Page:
Now, the choice seems obvious, but the system needs a reset either way. Understand that if we do not fix this, it will just get worse, and that welfare tally will only get much bigger in the coming years. If loan forgiveness is not on the table, that’s fine. But can we at least unite to simplify or reduce the interest portion of the debt and then stop telling our kids that education is not worth it? We would all benefit tremendously from giving this Republic a fighting chance. I have written on this topic before. If you would like to continue reading, click here. Now, let me get to my bigger points.

Scary Facts

According to the research, under 40 percent of high school graduates score at college and career-ready levels on the NAEP. Specifically, only 37 percent of students are prepared for college-level academics or on-the-job training in a position requiring only a high school diploma. That is why most high school graduates must take remedial courses when entering college – to catch up. This fact is rather scary when considering that the graduation rate is around 80 percent.

I have a feeling that things are about to get worse because, according to the National Center for Education Statistics, a branch of the U.S. Education Department, this year (2022), reading scores for 9-year-olds saw their largest decrease in 30 years. Math scores saw their first decrease in the history of testing. How do you think that will turn out?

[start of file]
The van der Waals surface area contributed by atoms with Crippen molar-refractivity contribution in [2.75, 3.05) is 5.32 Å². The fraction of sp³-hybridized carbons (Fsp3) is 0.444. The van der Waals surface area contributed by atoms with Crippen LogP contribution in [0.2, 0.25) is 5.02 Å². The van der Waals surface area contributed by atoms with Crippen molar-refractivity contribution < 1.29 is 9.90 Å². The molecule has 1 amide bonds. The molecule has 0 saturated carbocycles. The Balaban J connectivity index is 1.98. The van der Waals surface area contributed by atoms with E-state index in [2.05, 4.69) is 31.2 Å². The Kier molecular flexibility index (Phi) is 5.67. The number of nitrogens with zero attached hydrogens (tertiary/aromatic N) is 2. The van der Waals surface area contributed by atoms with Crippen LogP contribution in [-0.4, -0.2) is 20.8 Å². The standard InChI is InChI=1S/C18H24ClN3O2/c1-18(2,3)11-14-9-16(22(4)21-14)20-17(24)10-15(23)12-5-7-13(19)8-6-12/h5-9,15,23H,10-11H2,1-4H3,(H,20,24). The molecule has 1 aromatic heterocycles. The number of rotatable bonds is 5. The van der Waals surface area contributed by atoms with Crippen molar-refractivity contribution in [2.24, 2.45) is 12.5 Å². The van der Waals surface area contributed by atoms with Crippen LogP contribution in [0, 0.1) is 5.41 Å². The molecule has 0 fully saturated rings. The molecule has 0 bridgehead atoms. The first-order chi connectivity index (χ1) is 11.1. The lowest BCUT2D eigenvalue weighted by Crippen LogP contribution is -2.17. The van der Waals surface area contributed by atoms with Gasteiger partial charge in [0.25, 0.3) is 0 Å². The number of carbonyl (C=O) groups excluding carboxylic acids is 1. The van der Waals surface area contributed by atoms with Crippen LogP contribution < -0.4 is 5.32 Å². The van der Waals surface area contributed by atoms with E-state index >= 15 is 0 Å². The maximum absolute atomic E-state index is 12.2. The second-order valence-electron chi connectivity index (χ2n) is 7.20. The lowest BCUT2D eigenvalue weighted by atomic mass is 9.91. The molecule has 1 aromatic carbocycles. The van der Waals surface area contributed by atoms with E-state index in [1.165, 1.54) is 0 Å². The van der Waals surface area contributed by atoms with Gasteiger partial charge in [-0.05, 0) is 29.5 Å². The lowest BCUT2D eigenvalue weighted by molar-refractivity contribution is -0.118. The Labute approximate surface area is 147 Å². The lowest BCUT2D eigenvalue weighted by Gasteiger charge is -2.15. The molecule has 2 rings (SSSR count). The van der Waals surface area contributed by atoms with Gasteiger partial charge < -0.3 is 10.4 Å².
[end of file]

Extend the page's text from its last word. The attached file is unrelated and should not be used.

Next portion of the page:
There is a trend to consider. Now, you can blame the pandemic or whatever else you want, but the fact remains. This is not a new problem. News articles have discussed this decline for at least a few decades. Now, if our kids are not going to learn what they need to learn in their liberal high school, where are they going to learn it? The parents who were victims of the same system? Of course, you could send them to a conservative college – but, according to many Republicans, college is not worth it, so why bother? However, at least college gives students a chance to catch up. I don’t know about you, but that seems like a wise investment to me, especially since nobody seems interested in fixing the high school problem.